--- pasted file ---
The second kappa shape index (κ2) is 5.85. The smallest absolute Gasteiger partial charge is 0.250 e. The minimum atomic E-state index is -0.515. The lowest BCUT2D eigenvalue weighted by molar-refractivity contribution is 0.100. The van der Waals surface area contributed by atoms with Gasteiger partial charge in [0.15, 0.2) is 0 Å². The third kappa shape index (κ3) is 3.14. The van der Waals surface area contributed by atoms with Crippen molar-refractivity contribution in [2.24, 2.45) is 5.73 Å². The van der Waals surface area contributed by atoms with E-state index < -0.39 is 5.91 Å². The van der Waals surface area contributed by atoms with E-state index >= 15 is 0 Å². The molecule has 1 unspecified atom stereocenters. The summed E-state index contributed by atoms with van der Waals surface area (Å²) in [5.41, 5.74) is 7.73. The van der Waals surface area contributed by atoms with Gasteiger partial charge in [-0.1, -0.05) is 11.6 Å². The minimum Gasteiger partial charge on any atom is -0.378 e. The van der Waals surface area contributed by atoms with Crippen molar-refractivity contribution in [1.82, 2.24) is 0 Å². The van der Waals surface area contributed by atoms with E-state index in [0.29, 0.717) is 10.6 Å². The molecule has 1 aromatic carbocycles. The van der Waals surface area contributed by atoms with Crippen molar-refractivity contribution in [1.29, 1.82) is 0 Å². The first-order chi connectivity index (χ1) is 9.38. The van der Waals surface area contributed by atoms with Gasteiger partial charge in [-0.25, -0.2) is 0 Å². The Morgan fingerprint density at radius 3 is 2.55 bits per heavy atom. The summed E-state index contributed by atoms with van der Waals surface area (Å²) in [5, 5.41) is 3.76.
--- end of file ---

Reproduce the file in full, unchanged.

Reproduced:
The second kappa shape index (κ2) is 5.85. The smallest absolute Gasteiger partial charge is 0.250 e. The minimum atomic E-state index is -0.515. The lowest BCUT2D eigenvalue weighted by molar-refractivity contribution is 0.100. The van der Waals surface area contributed by atoms with Gasteiger partial charge in [0.15, 0.2) is 0 Å². The third kappa shape index (κ3) is 3.14. The van der Waals surface area contributed by atoms with Crippen molar-refractivity contribution in [2.24, 2.45) is 5.73 Å². The van der Waals surface area contributed by atoms with E-state index < -0.39 is 5.91 Å². The van der Waals surface area contributed by atoms with E-state index >= 15 is 0 Å². The molecule has 1 unspecified atom stereocenters. The summed E-state index contributed by atoms with van der Waals surface area (Å²) in [5.41, 5.74) is 7.73. The van der Waals surface area contributed by atoms with Gasteiger partial charge in [-0.1, -0.05) is 11.6 Å². The minimum Gasteiger partial charge on any atom is -0.378 e. The van der Waals surface area contributed by atoms with Crippen molar-refractivity contribution in [1.82, 2.24) is 0 Å². The van der Waals surface area contributed by atoms with E-state index in [0.29, 0.717) is 10.6 Å². The molecule has 1 aromatic carbocycles. The van der Waals surface area contributed by atoms with Crippen molar-refractivity contribution in [1.29, 1.82) is 0 Å². The first-order chi connectivity index (χ1) is 9.38. The van der Waals surface area contributed by atoms with Gasteiger partial charge in [-0.25, -0.2) is 0 Å². The Morgan fingerprint density at radius 3 is 2.55 bits per heavy atom. The summed E-state index contributed by atoms with van der Waals surface area (Å²) in [5, 5.41) is 3.76.